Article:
Check the 0-ring on the wheel to be sure it is in place before you replace the hub and circlip. Check the bearings inside of the wheel and check the bearing movement; if they are rough or worn, replace them.

Now for the mono shock pivots place a jack under the rear drive to take the strain off of the mono shock then dissemble, clean and grease all of the pivot points and


reassemble. (If you have a 90, 91 or you have had grease fittings installed, just give them a squirt.)

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Before you install the rear wheel, check the oil level in the rear drive or replace the oil if it has been 10,000 miles since it was serviced. Also check the brake pads for wear. You can now reassemble your hike and have another year or two of trouble free riding.Fred .1. Vogt, #01037

No More Deceleration Wobble!

After wearing out three sets of tires, (1 Qualifier, 2 Metzlers) I had convinced myself that my 1988 Venture must have a mechanical problem. This was due to the fact that it always shook violently while slowing down if both hands were removed from the bars. Wrong!

In my case I didn't need steering bearings, fork braces, wheel bearings, frame bolts tightened - nothing! All I needed was a set of Bridgestone Dual Compound #27 F & R. These tires were purchased, installed, and balanced at Stoughton Cycle Ranch in Indianapolis, Indiana and turned my wobbling monster into a pleasure to ride under wet and dry conditions. If you have a wobble, try these tires.

Mark Hudson #06824 Mooresville, IN

Removing the Rear Wheel

Begin by putting your bike on the center stand. Next, prop up the front end with a wooden block or floor jack, properly placed under the engine, and remove the front wheel. Now, strap the left side of the center stand securely to the left front case guard with a motorcycle tie-down or other very strong strap.

Tip the bike back and remove the jack or block. Gently let the front forks to the floor, preferably on a board. Now, the front is down, the rear is up, and you can now remove the muffler and rear wheel as prescribed in the book. They will come out sideways with a little teasing, but the trailer hitch and bags stay on.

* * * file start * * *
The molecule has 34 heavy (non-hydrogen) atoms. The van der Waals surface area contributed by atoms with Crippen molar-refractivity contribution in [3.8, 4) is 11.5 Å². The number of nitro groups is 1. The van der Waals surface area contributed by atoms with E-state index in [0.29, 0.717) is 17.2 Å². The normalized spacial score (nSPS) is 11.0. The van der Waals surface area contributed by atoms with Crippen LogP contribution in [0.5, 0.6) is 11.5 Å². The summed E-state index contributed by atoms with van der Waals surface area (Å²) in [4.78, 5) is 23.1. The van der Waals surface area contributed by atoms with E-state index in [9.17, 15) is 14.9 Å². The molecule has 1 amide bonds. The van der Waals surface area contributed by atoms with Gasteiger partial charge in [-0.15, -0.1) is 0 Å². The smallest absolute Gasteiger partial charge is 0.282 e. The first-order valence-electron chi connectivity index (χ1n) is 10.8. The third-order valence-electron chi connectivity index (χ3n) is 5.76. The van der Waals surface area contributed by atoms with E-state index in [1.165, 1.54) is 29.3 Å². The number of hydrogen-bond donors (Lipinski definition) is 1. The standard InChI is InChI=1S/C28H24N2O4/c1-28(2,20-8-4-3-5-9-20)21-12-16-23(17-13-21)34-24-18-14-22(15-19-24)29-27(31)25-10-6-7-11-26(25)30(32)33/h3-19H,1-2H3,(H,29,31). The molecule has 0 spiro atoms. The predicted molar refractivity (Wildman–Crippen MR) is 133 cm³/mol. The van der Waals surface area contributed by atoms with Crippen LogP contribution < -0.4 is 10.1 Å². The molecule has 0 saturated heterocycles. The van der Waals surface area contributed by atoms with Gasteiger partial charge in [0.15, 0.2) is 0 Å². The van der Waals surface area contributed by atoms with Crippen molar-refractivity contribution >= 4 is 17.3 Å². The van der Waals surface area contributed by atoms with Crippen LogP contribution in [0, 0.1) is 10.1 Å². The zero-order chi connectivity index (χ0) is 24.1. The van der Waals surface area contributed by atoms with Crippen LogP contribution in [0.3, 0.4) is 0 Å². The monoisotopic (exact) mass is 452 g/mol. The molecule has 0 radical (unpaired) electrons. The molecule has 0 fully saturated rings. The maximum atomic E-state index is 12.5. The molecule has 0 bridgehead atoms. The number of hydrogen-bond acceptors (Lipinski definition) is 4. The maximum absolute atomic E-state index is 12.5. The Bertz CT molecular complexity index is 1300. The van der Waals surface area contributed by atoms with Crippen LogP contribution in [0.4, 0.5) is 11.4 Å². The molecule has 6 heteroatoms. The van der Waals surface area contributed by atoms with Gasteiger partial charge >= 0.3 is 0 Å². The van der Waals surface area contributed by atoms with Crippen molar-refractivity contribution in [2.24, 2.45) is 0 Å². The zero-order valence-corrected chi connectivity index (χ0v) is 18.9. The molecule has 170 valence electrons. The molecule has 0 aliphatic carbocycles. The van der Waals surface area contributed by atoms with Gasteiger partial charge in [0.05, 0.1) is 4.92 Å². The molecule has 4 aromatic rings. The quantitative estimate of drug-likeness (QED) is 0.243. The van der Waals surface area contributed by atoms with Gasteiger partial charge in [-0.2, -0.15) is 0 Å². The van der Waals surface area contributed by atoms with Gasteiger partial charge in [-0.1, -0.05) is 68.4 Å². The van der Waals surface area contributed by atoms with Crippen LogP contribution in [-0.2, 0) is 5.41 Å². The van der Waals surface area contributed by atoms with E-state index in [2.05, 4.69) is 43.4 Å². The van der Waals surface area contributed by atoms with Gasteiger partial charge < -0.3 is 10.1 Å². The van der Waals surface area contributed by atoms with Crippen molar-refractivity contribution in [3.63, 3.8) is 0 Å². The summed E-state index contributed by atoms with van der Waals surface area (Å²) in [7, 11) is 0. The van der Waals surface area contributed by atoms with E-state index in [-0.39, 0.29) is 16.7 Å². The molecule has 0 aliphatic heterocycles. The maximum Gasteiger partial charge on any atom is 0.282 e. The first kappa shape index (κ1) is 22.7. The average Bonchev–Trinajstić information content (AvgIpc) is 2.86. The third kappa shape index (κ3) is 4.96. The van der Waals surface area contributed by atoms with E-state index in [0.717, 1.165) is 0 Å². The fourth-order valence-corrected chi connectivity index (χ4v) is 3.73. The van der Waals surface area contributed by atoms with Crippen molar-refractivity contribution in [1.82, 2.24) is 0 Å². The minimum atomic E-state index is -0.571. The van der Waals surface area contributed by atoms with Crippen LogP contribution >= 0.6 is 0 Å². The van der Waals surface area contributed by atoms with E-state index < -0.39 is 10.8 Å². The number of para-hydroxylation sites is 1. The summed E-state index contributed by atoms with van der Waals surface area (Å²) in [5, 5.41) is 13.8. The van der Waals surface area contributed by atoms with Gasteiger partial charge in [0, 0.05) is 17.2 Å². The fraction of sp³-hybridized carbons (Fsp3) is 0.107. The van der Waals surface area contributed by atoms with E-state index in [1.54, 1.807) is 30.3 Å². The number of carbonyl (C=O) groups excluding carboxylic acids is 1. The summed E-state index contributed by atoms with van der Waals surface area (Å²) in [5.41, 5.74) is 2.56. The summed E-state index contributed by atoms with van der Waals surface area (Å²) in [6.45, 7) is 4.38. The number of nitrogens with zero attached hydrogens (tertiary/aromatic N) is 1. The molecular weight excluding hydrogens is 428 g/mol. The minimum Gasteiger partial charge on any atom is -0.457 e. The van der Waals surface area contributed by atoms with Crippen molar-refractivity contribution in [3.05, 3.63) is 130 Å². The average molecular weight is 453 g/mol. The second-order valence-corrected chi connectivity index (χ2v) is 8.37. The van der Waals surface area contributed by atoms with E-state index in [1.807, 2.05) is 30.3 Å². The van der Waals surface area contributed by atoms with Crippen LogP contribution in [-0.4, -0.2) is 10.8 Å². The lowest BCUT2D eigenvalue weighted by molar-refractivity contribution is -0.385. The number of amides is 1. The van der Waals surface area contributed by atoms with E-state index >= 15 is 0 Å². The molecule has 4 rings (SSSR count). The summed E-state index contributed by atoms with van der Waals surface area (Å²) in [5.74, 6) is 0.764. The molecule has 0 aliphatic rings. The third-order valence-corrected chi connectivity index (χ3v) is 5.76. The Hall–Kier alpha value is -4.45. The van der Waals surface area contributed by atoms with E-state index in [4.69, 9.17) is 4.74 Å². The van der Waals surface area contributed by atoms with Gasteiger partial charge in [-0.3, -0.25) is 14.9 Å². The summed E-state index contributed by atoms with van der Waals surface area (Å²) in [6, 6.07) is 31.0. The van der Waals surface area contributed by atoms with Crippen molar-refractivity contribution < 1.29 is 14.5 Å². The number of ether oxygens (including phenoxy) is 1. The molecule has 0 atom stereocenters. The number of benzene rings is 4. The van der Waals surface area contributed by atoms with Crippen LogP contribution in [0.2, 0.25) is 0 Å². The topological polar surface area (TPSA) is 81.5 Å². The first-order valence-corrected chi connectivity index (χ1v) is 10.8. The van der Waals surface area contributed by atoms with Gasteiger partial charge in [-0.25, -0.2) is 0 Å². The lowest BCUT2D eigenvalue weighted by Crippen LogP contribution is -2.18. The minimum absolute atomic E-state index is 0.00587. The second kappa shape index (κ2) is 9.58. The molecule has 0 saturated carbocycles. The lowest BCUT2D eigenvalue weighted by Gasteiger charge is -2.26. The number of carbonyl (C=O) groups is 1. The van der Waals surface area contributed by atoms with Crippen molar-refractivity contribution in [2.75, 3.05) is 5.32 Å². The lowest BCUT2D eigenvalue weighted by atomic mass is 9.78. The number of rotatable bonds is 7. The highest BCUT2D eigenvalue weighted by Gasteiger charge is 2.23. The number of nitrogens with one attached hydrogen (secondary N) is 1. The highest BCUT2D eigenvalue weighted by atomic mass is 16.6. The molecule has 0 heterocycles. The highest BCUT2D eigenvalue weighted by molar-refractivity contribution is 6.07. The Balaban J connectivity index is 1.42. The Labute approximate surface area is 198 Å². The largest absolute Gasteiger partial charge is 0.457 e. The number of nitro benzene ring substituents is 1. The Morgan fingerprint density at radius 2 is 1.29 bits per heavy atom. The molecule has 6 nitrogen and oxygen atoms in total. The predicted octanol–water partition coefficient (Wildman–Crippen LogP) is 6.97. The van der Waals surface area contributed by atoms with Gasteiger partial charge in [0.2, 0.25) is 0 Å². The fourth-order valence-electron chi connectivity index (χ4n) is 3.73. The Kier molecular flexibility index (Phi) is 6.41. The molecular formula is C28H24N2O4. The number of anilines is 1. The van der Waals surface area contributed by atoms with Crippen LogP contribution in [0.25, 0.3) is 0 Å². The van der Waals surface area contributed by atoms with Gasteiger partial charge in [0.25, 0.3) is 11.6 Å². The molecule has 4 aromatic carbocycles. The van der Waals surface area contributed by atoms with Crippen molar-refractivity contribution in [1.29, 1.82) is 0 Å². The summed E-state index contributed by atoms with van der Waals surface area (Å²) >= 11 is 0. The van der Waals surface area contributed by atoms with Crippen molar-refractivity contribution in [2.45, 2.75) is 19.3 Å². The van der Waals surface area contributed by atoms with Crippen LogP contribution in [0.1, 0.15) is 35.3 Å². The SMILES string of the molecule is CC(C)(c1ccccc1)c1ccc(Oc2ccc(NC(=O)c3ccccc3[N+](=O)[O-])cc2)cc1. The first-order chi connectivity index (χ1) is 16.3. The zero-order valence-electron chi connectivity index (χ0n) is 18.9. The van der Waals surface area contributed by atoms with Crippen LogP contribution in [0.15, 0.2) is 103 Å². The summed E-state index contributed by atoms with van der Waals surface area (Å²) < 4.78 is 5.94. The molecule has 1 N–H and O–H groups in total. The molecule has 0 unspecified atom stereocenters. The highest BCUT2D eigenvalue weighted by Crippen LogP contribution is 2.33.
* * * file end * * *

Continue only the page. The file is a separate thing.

Be sure the straps are strong and tight. Otherwise, the center stand will give up since it is ahead of the balance point of the cam. It would pay to have a helper handy. The front of the bike is not all that heavy, but it pays to hedge your bet.
You can always center stand it on the sidewalk and pop the rear wheel out over the gutter. It will drop out if you have a square curb and gutter, but the blade skater and walkers don't like it besides, no class!

While that wheel is off, clean and grease the spline. Don't ever count on the shop doing this when you buy a tire. They may or may not, so it's always best to ask.

Now, go to a little more trouble, and save a lot of trouble.

Four 12mm nuts and the rear end is off the bike. Watch out where that spring came from so you can put it back. Not much to it at all.

You can now extract the drive shaft, clean it, grease it on both ends, check it for wear and put it back. You are going to have to tease the splines back into place with great patience since you won't remember where it came from, and the U-joint inside probably flopped down when the shaft came out.

Remember to tighten all four nuts when you put it back. Since there is no gasket here, a little sealer will do it. NEVER use a bonding compound here. There is only grease inside, and you might want to take it off again sometime.

Mike Kidney #05712